3 Things Not Even Your Closest Friends Should Know About Your Marriage

You have to choose your marriage over your friendship for these things.

Last updated on Oct 06, 2023

best friends sharing secrets JackF | Canva

By Jillian Kramer

From a young age, we've turned to our friends and told them everything. And once you get married, the need to tell all gets stronger than ever.

"It's tempting to share because you want support, a sounding board, and someone to be on your side," says Sharon Rivkin, Santa Rosa-based marriage counselor and author of Breaking the Argument Cycle: How to Stop Fighting Without Therapy.


But dishing everything to your closest gal pals can backfire. Not only can you ruin trust with your spouse, Rivkin says, but your friends' projections could make you even more confused over the secret you've spilled.

RELATED: Why I Chose My Boyfriend Over My Best Friend


Here are 3 things not even your closest friends should know about your marriage:

1. The intimate details of your love life

Before you tied the knot, you may have dished every detail of your intimate encounters with your soon-to-be spouse. But now that you're married, your spouse may expect you to keep some experiences to yourself.

"For certain couples, there are secrets that at least one of them hopes to keep private from friends and family," explains relationship expert and advice columnist April Masini. "This may be something like a favorite position, a frequency rate, or something similar."

So before you divulge all the details, Masini recommends doing a temperature check with your spouse or partner about what's A-OK to share about your love life.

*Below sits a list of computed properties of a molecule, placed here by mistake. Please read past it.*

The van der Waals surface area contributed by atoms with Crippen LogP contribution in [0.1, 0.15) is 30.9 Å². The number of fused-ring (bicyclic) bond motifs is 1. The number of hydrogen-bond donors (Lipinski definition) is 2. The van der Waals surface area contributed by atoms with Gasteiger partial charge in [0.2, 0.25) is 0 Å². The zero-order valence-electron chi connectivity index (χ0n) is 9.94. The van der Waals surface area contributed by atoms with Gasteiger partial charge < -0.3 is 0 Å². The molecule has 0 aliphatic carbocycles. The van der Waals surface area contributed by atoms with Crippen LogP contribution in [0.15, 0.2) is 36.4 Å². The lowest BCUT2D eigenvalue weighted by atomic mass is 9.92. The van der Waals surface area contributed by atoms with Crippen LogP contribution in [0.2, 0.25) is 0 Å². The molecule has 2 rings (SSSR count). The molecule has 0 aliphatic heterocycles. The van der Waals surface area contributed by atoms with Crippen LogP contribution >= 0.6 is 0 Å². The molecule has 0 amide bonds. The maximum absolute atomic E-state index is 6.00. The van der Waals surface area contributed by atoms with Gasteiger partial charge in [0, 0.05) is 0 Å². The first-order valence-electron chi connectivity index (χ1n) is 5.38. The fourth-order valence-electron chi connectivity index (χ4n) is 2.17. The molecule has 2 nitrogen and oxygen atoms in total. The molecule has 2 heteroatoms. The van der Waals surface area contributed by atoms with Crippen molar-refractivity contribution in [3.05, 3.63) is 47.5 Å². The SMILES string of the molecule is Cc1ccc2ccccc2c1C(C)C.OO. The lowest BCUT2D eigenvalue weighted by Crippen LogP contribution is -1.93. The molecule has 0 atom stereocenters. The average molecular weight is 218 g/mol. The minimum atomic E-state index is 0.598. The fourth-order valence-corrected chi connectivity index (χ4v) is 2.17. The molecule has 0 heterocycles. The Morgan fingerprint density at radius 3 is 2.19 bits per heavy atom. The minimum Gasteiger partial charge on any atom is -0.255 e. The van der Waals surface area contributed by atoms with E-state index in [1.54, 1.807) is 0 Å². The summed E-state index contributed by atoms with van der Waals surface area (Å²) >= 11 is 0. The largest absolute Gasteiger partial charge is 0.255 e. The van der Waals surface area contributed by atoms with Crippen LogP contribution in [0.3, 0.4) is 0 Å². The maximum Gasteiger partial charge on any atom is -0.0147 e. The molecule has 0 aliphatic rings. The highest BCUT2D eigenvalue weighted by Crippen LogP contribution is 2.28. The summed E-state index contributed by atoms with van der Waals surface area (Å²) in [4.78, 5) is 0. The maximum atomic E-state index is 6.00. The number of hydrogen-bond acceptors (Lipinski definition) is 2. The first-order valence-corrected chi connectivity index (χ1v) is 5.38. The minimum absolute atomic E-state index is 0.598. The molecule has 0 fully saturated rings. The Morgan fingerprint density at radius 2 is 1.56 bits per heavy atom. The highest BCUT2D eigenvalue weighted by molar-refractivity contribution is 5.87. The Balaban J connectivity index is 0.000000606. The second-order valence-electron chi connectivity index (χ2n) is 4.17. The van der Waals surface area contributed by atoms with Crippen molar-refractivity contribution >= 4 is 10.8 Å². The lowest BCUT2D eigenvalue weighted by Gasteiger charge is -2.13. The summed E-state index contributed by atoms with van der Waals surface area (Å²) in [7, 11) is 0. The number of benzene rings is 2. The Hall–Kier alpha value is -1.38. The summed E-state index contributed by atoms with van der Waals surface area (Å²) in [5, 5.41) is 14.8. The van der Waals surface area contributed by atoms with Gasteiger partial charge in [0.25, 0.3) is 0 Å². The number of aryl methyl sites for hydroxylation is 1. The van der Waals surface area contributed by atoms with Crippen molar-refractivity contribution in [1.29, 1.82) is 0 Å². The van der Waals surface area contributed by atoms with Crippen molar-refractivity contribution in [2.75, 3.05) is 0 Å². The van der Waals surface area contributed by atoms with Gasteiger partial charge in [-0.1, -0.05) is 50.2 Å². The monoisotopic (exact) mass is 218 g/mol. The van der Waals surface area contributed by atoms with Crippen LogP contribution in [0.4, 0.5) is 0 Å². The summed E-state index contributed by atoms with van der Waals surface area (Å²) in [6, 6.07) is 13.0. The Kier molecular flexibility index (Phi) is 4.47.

RELATED: What To Do If You're Torn Choosing Between Your Best Friend And Boyfriend


2. Your spouse's income and debts

Masini says money is often considered a private issue. And it can embarrass your partner if you talk about how much he or she makes or the debt he or she brought into your marriage. Not only that, Masini says, but divulging certain money stats can make your friends downright uncomfortable, depending on their own situations.

"Sharing income or debt information seems like a natural conversation topic," she commiserates, "but when you find friends acting weirdly, you may realize that disclosing your income made them feel uncomfortable, or that disclosing what something cost or how much your husband's raise was can make them feel awkward about themselves."

To be safe, Masini recommends steering clear of money topics altogether.

RELATED: What Happens To Couples Who Keep Even Tiny Secrets From Each Other


3. Anything you've been told to keep in confidence

Your partner may have shared something with you, and then quickly asked you to keep it quiet. And despite the temptation to gossip with your girlfriends — ladies you know will never let the word get back to your spouse — it's best to "keep certain confidences sacred within your marriage," says Rivkin. "If you know that something is going to hurt your partner in any deep way, it should be kept to yourself."

If the secret issue in question is something you must discuss, Rivkin advises seeking professional help rather than a friend's ear.

"It's understandable that we all need to vent, but for delicate issues, seek professional help to get an unbiased look at your situation," she says. "Friends are not the best choice for the clarity you're seeking."


RELATED: 25 Couples Married 15+ Years Reveal The Secret To Their Marriage

Jillian Kramer is an award-winning storyteller. She's been featured in Food and Wine, Glamour, SELF, Brides, and Women's Health Magazine.